Cultivating Relationship-Centered Care: Patient, Caregiver, and Provider Communication Preferences for and Experiences with Prognostic Conversations
Prognostic conversations present many challenges for patients, caregivers, and providers alike. Most research examining the context of prognostic conversations have used a more siloed approach to gather the range of perspectives of those involved, typically through the lens of patient-centered care. However, the mutual influence evident in prognostic conversations suggests a relationship-centered care model may be useful in cancer communication research. Similarities and differences in preferences for and experiences with prognostic conversations among oncology patients, caregivers, and providers (N = 32) were explored. Identified themes were then mapped to the principles of the relationship-centered care framework to extend our understanding of prognostic conversations and contribute to a new direction in the application of relationship-centered care. Findings suggest fewer similarities than differences, point to important discrepancies among participant perspectives, and reinforce the utility of relationship-centered care in identifying communication practices that enhance the prognostic conversation experience.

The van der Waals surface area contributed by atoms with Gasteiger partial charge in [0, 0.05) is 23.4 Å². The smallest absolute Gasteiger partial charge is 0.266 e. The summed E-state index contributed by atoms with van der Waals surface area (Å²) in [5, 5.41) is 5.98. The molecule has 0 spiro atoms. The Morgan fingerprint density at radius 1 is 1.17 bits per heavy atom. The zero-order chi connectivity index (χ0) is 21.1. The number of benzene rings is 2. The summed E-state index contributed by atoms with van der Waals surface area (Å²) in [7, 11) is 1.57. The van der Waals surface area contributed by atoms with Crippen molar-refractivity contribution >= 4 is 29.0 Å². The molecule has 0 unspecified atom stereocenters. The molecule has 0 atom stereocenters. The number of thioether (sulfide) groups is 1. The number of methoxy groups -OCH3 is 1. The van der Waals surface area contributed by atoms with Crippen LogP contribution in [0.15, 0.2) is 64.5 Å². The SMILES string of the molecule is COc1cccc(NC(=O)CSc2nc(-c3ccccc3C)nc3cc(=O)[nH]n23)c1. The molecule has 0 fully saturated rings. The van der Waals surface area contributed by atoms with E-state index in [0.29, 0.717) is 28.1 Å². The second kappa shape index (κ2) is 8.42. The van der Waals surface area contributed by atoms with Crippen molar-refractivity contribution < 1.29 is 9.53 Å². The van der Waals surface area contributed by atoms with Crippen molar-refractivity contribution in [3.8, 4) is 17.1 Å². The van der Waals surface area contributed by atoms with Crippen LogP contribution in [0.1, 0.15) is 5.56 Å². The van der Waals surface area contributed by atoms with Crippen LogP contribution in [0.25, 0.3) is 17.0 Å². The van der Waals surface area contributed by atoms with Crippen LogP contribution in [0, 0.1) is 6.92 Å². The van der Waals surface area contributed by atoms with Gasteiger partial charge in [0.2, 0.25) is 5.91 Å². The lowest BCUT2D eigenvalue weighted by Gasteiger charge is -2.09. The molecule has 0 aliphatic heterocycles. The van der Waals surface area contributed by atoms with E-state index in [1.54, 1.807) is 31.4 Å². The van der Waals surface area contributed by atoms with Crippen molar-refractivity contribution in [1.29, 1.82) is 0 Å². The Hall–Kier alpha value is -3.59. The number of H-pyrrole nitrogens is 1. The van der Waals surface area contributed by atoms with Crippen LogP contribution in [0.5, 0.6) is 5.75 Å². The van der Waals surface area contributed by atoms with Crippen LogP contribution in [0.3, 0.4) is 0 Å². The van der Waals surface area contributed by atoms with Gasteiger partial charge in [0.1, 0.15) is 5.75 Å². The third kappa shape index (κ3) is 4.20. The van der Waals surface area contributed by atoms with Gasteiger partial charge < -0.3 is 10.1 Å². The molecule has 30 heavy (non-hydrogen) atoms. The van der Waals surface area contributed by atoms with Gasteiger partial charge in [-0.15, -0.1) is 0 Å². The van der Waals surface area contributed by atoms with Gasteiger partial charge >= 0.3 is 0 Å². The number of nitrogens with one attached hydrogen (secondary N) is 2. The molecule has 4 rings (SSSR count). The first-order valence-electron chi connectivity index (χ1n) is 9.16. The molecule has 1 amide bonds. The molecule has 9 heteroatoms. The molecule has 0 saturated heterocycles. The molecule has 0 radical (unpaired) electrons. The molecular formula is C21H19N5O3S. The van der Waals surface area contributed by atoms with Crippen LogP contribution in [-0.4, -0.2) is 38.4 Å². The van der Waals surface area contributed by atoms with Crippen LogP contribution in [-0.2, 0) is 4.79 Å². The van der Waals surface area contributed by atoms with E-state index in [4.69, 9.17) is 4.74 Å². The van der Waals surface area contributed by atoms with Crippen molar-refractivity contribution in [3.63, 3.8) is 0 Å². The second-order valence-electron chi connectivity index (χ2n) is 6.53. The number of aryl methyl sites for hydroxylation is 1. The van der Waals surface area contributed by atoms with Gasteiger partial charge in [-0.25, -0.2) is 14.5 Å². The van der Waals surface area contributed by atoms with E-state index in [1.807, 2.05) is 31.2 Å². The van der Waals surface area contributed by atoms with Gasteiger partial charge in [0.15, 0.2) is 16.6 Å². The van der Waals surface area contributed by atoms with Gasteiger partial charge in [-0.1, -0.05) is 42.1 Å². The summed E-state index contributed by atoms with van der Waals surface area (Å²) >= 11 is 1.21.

Marie C. Haverfield, Yesenia Carrillo, Jasmine N. Itliong, Anum Ahmed, Amia Nash, Adam Singer, and Karl A. Lorenz. "Cultivating Relationship-Centered Care: Patient, Caregiver, and Provider Communication Preferences for and Experiences with Prognostic Conversations" Health Communication (2023). https://doi.org/10.1080/10410236.2023.2210383